Feb 26, 1975
After graduating from high school, I bought an airline ticket to the Himalayas. I had spent several months looking at maps and atlases, tracing routes and looking at pictures of mountains imagining what an adventure it was going to be. As I personally wasn’t aware of anyone like this who lived in Denmark, when I turned 20, I received a small inheritance from my mother who had passed away many years before. My mother had passed away, and on my twentieth birthday I received an inheritance of $1000. So I used this money to buy an air ticket to India. It wasn’t much, but enough to buy a roundtrip ticket to India and stay for seven months.
As I had no ties to Denmark, my plan was actually to stay in India and never return. During my senior year in high school, we were each given a box with all the choices of professions such as doctor, lawyer, businessman etc. However going through them all there wasn’t a single one which interested me. I only wanted to connect with Padmasambhava’s teachings. So with my $1000 I bought a ticket, and felt like a rich man with whatever was left over. In fact, on the advice of a friend, I exchanged some of this into Lebanese currency as its value was on the rise at the time, which wasn’t the best advice. The rest I changed into German marks, which was better but I soon discovered that in India, unlike American dollars, this currency could only be exchanged in New Delhi.
Before leaving for India, a wonderful friend named Jack Hurtigkarl, who had spent a lot of time in India and Nepal, had given me a list important places to visit and people to meet there and in the Himalayas. This list included Chokyi Nyima Rinpoche and he was also the person who explained how to get to Sikkim to meet the Karmapa. Also on my list was Sonada, where Kalu Rinpoche whom I had met in Europe resided, as well as Rewalsar in Himichal Pradesh, the sacred Lotus Lake known in Tibetan as Tso Pema. I went to most of the places and met many of the people he had suggested, but I also met many other people I never expected to.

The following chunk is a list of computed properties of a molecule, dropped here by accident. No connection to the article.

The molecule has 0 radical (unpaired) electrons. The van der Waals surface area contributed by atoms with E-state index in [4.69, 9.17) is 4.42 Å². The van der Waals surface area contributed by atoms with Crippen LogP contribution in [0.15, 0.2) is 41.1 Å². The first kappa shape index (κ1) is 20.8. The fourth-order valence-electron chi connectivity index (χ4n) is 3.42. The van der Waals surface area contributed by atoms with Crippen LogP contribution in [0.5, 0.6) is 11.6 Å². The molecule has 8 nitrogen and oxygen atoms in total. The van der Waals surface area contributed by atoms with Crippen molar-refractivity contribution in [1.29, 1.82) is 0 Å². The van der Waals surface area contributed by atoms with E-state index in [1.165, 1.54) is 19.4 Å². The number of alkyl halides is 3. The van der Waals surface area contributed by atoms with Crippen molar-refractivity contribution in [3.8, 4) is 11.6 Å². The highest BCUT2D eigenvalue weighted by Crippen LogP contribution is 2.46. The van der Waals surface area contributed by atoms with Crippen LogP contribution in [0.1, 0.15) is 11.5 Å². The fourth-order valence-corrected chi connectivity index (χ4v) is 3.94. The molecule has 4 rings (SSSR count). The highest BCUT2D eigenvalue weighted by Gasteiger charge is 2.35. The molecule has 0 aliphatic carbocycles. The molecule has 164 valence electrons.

Feb 25, 1975
The Karmapa had traveled through Europe on his first trip to the West in 1975. I had followed along with a small group of people from Denmark through Germany, Holland and finally Paris. I had a growing sense that rather than just pursuing a great master and being in his presence as I had been doing, I should instead do some practice starting with finishing my ngondro.
I had begun my prostrations back in Denmark when I was 19 years old. Even though it was hard it brought deep joy and a lightness of being, together with a compassion and devotion that I had never known. I felt as if I was actually connecting with a living lineage of realization. Rather than just sitting quietly and developing a feeling of serenity, the ngondro seemed to give rise to a more intimate connection to the buddhas which I now wanted to strengthen. So, one January day, having decided to return home to get back to practicing, at Kalu Rinpoche’s center in Paris I went to have a final interview with the Karmapa to say good bye. I took along the bulb of a huge red flower that had four blossoms.
Entering his room I prostrated three times and then presented him with this potential flower and told him that I was returning to practice and to save up enough money to go to India. The Karmapa smiled, reached behind him and gave me a large apple the same size as the bulb. He then gave me a blessing by touching the crown of my head and through his interpreter said, “You will do good practice.” I left to start hitchhiking back to Denmark in the cold winter night.
Back in Denmark, I found work as a substitute teacher and did prostrations on a “prostration board.” It is not easy to continue the ngondro on your own, and after my initial enthusiasm waned I found myself getting disheartened and often finding excuses not to do my sessions. But I did my best and continued as I could. After three months, I received an inheritance from my mother which had been held in trust and immediately took it to buy a ticket to India. And off I went.